. And not having to rely on a system that can break down is the resilientest (yes, resilientest
particular soil situation is . . . well, we don’t really have any. We have sand and rocks. Big rocks. So we are learning what we need to do to grow here. I went with buried wood
beds, topped with organic material, a bit of sand, and some amendments and clay. It has worked great this first year, but it’s not perfect. There is always room for improvement.
Advantages of growing without irrigation:
Obviously, you’ll conserve water.
For the many who have to pay for water, you will save money.
You’ll save on the electricity bill. We have a well with a pump
, and a pressure tank. So, we’ll save on the electricity bill, as well as saving wear and tear on the pressure tank and pump.
You’ll save money by not having to buy hoses and pipes and drip systems and/or sprinkler systems, not to mention all of the replacement parts year after year.
You won’t have to buy plastic stuff and strew it around your garden!
You’ll save time. Lots of time not spent watering, moving hoses and/or sprinklers, redoing the drip lines every year, or each time you want to hoe or replant (or fixing them, or replacing them!), etc.
Your plants could have deeper, stronger roots
. This will not only help them to get more water from the soil, it will help them get more nutrients. The plants might
also create more root
exudates if they have bigger, stronger roots, which would be a good thing (that’s just speculation; something to look into)
. And it will ALSO help your plants resist flopping over in the wind, if you live in a windy area.
Not irrigating will probably help the soil retain more nutrients because the water won’t be washing it through.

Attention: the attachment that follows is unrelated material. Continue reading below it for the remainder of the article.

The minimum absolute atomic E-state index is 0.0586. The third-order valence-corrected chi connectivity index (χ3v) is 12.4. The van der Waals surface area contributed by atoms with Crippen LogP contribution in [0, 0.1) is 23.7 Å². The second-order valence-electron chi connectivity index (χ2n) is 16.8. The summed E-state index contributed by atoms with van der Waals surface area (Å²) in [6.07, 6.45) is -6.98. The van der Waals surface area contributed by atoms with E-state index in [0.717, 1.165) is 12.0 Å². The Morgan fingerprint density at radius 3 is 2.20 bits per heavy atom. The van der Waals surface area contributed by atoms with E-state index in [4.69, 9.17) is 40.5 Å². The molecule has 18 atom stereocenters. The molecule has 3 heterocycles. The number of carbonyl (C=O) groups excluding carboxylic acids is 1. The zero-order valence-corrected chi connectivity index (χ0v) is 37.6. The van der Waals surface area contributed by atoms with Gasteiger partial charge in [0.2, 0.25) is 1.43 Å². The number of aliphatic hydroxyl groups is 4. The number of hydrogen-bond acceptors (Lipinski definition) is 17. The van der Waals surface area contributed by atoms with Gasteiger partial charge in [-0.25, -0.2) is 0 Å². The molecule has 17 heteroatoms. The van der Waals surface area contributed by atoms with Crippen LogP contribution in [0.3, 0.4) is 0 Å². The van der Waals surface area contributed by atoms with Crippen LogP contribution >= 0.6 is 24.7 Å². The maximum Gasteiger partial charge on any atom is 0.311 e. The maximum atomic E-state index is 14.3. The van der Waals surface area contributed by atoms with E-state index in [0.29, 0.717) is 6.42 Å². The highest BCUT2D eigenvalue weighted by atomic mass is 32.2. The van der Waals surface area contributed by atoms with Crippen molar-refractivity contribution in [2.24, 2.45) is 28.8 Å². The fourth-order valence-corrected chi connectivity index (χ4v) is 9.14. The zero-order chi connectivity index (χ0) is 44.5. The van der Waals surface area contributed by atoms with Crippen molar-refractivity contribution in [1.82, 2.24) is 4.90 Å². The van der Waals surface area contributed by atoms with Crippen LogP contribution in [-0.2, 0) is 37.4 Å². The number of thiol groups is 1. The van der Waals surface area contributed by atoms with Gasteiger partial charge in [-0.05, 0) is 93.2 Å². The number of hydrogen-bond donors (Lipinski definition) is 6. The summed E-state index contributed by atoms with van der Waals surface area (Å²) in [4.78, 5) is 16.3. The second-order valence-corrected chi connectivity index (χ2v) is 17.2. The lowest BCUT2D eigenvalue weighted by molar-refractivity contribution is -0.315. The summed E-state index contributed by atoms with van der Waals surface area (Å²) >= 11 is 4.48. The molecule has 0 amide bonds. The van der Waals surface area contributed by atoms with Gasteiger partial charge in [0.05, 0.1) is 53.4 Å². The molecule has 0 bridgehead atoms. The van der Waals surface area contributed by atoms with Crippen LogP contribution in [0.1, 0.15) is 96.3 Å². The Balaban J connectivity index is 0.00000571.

I’ve heard that many veggies that are grown without irrigation - grown with only the rain and the available soil water - have a better, stronger flavor. Potatoes and tomatoes
are ones I’ve heard of that have stronger flavors. I’m looking forward to experiencing that. It would be interesting to know if less water creates a greater concentration of good stuff, too - nutrients and whatnot - because there is less water in the vegetables diluting the nutrients, and the flavour.
What other advantages can you think of?
Setting up the System
I am in the process of setting up some parameters for a non-irrigated market garden experiment for myself, so perhaps others can get some ideas, too. I’ll be putting up a new thread in the Projects forum to document what I’m doing, what’s working, and what isn’t.
I’m pretty excited about the possibilities of dryland farming. The concept of dryland farming must be fairly unknown, ‘cause Spellcheck keeps trying to make it into two words. HA! Kinda irritating, actually. >
I think one important thing to remember when setting up systems like this is that these are long term
systems. They won’t be working their best right off the bat. They will take time to set up, and time to soak up all the water and get really hydrated - they need time to hit their stride and really give the best benefits. I’ve heard that swales and hugelkultur really hit their stride in the third year. That’s not so bad.
The following are just a few things about my particular slice of paradise, and my thinking as I contemplate setting up the dry land
garden. (You can get more details about our land, soil, and garden set-up in the link in my signature, if you’re interested.)
I want an area for ‘staple crops’ - things like corn, quinoa, squash, potatoes, and dried peas and beans, and possibly onions, leeks and garlic. The other garden area is for other things like tomatoes, cukes, lettuces, broccoli, herbs, etc. For things that I harvest every few days, to take to market, and for our own table. The bigger area will be for long term things that are generally harvested in one big bunch. There is another area of land that will eventually be put into production, but it will need a little more work.
The first area I’ll be working on will be approximately an acre
, maybe a bit less. I know some
sort of irrigation will be happening for a while, to get the system going. But the goal is to irrigate less and less, until I don’t need to irrigate at all. I’m hoping that three years from set up I will be growing without irrigation.